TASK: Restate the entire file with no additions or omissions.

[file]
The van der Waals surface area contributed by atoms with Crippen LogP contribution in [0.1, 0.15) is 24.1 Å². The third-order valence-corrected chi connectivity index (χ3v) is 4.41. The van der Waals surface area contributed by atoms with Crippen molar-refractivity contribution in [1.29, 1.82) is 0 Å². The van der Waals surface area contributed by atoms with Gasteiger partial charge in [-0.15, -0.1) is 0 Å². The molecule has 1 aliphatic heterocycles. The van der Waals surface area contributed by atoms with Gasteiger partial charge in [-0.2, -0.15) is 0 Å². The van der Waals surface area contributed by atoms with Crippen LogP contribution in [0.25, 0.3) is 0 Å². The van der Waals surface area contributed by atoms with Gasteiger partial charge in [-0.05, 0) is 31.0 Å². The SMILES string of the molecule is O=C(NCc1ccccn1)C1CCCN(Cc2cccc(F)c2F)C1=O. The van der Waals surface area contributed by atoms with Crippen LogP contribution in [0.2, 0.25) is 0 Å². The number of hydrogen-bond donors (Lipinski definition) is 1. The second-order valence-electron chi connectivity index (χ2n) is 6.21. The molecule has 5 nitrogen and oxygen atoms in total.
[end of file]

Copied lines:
The van der Waals surface area contributed by atoms with Crippen LogP contribution in [0.1, 0.15) is 24.1 Å². The third-order valence-corrected chi connectivity index (χ3v) is 4.41. The van der Waals surface area contributed by atoms with Crippen molar-refractivity contribution in [1.29, 1.82) is 0 Å². The van der Waals surface area contributed by atoms with Gasteiger partial charge in [-0.15, -0.1) is 0 Å². The molecule has 1 aliphatic heterocycles. The van der Waals surface area contributed by atoms with Gasteiger partial charge in [-0.2, -0.15) is 0 Å². The van der Waals surface area contributed by atoms with Crippen LogP contribution in [0.25, 0.3) is 0 Å². The van der Waals surface area contributed by atoms with Gasteiger partial charge in [-0.05, 0) is 31.0 Å². The SMILES string of the molecule is O=C(NCc1ccccn1)C1CCCN(Cc2cccc(F)c2F)C1=O. The van der Waals surface area contributed by atoms with Crippen LogP contribution in [0.2, 0.25) is 0 Å². The number of hydrogen-bond donors (Lipinski definition) is 1. The second-order valence-electron chi connectivity index (χ2n) is 6.21. The molecule has 5 nitrogen and oxygen atoms in total.